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Susanna Cox, ballads, copy book, murder trial, handwriting, moral lesson
In this student copybook dating from circa 1862, the writer transcribes the ballad of Susanna Cox in both German and English. It recounts the trial and execution of a woman named Susanna Cox who killed her child, conceived out of wed-lock. The work copied in the book appears to be based on the Louis Storck translation of the ballad by Johann Philip Gombert.
A New dirge, Containing The History Of Susanna Cox, Who was executed at Reading for the murder of her own child.
“The story I’m going to tell you.
Forever will be new.
And who but once doth hear it,
Twill break his heart in two.
All ye who feel for others’ woes,
With harts [hearts] compassionate,
Oh!! Listen to the woeful tale,
Of a poor damsel’s fate!
Susanna Cox, a country maid,
young, and of beauty rare,
In Oley as a servant had
Long lived with Jacob Gehr
Ne’er had she been instructed in
The course of human law,
Nor did she know God’s Holy Word,
Which strikes the world with awe.
For ev’ry one must be aware
Of what he daily sees,
That whom the scriptures don’t restrain,
They’ll do just what they please.
Her neighbor, will remember we –
Merz was his second name –
He recklessly led her astray
By lust’s unhallowed flame.
An instance which, from Adam’s time,
The race of man defiled,
When Satan, in a serpent’s garb,
His help mate eve beguiled.
Death followed in seduction’s train,
When first the world began –
This happened to Susanna Cox
Through that unworthy man.
What in his seventh commandment God,
What sacred laws forbid,
He wantonly trod under foot
And laughed, and scoffed at it.
Though married, to seduce this girl
He did not hesitate –
He’ll rue it when he’s dead and gone,
But then ‘twill be too late!
Fear of disgrace prevented her
From making known her state,
Which she by ev’ry means concealed
Despair did indicate.
The eighteen hundred and ninth year,
At half past four at morn,
The fourteenth day of February,
The unhappy child was born.
So far misled this sinner was
So much bewildered she,
That she her helpless infant’s soul
Sent to eternity,
As soon as rumor did at her
Point as a murderess,
Off was she hurried to the Jail,
The foul deed to confess
A Jury then empannelled was
To investigate her case,
And to decide accordingly
What sentence should take place.
Although she supplicated hard
To pardon her great sin,
Of murder in the first degree
They, guilty, brought her in.
Ere long she in the courthouse was
Arraigned before Judge Spayd,
Where, shedding many scorching tears,
She learned her awful fate.
Each one may easily conceive
What her own feelings were
To think, Oh lamentable case!
What end awaited her.
Then to the Governor was sent,
Who lived in Lancaster,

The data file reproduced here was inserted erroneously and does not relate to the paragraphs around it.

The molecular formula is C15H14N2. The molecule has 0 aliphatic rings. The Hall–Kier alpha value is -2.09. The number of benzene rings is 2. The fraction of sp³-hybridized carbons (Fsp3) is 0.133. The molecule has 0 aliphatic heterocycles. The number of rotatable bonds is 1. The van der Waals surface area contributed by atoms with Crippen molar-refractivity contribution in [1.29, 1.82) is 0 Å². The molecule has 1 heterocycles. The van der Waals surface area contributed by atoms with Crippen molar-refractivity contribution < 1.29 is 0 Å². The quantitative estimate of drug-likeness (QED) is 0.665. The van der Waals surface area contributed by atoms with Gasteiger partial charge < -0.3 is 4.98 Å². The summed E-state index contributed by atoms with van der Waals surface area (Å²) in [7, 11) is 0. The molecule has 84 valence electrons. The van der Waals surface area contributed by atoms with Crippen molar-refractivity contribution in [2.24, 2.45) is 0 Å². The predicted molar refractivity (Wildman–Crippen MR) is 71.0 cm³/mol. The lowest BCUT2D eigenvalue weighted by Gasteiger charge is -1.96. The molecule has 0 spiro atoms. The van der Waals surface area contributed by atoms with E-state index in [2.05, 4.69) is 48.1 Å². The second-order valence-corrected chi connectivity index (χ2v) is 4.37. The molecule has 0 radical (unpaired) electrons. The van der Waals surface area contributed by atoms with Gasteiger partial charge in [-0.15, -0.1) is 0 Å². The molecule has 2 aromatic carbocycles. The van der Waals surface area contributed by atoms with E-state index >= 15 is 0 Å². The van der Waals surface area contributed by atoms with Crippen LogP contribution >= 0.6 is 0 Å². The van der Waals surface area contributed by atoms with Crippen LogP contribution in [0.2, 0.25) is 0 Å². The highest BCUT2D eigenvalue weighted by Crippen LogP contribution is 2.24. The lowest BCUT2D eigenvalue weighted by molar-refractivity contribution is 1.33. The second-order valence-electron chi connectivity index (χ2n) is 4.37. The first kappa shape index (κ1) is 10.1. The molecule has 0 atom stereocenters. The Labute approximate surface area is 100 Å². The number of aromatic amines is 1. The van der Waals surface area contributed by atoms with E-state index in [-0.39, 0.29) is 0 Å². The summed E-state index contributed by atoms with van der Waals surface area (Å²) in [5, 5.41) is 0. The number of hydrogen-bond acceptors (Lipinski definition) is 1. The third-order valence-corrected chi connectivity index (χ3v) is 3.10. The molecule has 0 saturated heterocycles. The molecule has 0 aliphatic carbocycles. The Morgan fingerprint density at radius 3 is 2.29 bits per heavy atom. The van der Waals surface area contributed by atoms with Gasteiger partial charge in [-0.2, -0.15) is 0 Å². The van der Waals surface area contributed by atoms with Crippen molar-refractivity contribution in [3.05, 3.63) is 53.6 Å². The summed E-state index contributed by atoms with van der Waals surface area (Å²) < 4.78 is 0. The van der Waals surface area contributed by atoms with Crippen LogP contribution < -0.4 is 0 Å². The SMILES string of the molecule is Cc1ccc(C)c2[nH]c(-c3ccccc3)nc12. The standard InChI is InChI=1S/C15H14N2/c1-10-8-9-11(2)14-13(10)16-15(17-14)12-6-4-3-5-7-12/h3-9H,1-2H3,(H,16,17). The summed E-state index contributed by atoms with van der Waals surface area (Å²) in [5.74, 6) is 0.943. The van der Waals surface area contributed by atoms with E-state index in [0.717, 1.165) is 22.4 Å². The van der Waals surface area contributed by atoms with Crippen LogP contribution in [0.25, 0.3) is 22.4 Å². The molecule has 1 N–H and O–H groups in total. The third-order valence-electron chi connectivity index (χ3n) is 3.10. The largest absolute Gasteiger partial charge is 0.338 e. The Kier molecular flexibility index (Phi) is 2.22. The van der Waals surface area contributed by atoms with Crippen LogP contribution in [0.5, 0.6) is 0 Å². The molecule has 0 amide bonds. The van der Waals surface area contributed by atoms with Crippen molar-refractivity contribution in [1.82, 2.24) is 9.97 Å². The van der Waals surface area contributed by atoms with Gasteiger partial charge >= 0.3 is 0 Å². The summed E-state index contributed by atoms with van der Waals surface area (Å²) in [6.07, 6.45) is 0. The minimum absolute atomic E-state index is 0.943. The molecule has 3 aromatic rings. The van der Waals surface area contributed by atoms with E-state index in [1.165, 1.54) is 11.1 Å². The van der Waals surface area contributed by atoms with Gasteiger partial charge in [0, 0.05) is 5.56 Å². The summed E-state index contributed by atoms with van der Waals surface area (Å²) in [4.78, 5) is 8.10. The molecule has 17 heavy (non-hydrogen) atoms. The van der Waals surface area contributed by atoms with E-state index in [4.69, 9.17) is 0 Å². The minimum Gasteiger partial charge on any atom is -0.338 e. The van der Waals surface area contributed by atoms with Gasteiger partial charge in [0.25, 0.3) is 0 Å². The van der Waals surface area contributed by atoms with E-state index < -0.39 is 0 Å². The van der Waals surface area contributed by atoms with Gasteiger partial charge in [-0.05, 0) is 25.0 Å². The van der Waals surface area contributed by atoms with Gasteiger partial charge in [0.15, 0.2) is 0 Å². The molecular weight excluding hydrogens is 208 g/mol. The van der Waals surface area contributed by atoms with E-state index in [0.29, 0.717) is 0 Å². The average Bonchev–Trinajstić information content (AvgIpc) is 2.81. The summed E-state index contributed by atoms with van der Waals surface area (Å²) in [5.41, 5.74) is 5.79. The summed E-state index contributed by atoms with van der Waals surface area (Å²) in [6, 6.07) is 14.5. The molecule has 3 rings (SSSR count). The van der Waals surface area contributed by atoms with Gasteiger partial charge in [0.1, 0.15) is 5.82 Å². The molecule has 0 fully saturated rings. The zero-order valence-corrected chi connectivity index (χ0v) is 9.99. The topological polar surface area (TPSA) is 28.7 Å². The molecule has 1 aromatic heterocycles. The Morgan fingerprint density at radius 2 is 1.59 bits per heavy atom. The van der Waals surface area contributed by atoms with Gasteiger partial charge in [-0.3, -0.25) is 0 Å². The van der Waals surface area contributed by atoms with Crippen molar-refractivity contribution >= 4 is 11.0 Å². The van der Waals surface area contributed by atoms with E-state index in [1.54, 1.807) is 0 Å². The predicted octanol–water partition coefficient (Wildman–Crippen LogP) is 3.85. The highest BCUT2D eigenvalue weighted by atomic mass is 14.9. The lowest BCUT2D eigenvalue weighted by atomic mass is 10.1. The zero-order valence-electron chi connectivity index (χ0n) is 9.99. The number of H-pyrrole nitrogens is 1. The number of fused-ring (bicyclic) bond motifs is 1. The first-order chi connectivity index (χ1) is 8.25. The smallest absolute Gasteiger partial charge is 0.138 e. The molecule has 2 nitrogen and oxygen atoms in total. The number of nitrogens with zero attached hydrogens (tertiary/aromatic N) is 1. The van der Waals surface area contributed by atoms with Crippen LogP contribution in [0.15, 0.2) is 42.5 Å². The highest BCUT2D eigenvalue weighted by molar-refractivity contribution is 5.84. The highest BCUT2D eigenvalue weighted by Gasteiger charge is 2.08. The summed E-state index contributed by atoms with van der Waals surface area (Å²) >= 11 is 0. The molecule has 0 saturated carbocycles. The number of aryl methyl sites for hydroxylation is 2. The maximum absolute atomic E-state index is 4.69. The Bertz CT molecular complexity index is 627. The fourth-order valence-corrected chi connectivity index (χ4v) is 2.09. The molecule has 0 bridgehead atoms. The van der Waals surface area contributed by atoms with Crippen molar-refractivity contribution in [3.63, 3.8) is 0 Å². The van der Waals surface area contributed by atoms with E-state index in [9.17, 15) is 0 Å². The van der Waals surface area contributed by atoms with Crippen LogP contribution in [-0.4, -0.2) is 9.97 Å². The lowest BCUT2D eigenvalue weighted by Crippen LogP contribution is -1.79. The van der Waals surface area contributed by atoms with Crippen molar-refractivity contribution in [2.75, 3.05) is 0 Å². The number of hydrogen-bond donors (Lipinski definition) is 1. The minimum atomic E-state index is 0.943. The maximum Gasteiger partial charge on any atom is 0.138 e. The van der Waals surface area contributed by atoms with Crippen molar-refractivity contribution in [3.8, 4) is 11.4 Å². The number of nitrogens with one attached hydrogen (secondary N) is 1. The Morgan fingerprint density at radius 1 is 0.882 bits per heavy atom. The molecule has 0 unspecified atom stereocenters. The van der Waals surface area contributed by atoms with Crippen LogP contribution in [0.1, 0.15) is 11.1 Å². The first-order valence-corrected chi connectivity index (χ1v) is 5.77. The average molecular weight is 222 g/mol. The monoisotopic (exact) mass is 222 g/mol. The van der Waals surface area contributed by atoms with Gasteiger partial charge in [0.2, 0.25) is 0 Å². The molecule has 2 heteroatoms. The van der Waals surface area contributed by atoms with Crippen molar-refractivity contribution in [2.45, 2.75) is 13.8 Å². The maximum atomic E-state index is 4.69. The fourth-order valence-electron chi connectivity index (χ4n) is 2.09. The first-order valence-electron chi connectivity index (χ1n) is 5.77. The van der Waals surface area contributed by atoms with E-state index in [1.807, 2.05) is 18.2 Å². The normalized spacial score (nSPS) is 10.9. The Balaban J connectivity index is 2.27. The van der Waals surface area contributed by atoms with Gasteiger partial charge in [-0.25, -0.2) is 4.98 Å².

The warrant which contained her doom,
For his own signature.
A gentleman who pitied her,
Had by herself been sent
To supplicate the executive
Laws’ rigor to suspend.
But she no pardon could obtain,
For she was to be hung,
As early as the tenth of June
To warn both old and young.
The warrant was returned, and read
In her dark prison-cell,
When fervently she prayed to God
To save her soul from hell.
The clergy oft did visit her
In her repentant state,
For earnestly she penance did,
Preparing for her fate.
Just as the clock did strike eleven,
She straightways from the Jail
Was led to where the gallows stood,
Oh lamentable tale!
She faithfully admonished all,
Young folks, especially,
“Oh let,” said [she], “my dreadful fate
To you a warning be.”
She humbly knelt upon the ground,
And called in her distress
Upon the Lord to pardon all
Her sins and wickedness.
So piteous her crying was,
Her anguish and her fears so great
That ev’ry heart was moved,
And ev’ry eye shed tears.
She said: “I in an instant shall
Go to eternity;
Oh God! For my redeemer’s sake,
Turn not thy face from me!”
She then was made to undergo
The punishment of death;
Scarce sev'nteen minutes had expired
When she resigned her breath.
Although without the least delay
Their skill the doctors tried,
To bring her back to life again
Was to their art denied.
He that composed this little song,
In mem’ry of the event,
Was present at the closing scene,
And did the trial attend.
Let all who live upon this earth,
By her example see,
What dire disgrace may those befall
Who’re raised illiterately.
Short was, and sad, her pilgrimage,
Her youth mere drudgery,
Her age but twenty years and four,
Her exit – infamy.
German and English
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Author, Unknown, "Copy Book Transcription of The Ballad of Susanna Cox, 1862" (1862). Alfred L. Shoemaker Folk Cultural Documents. 170.
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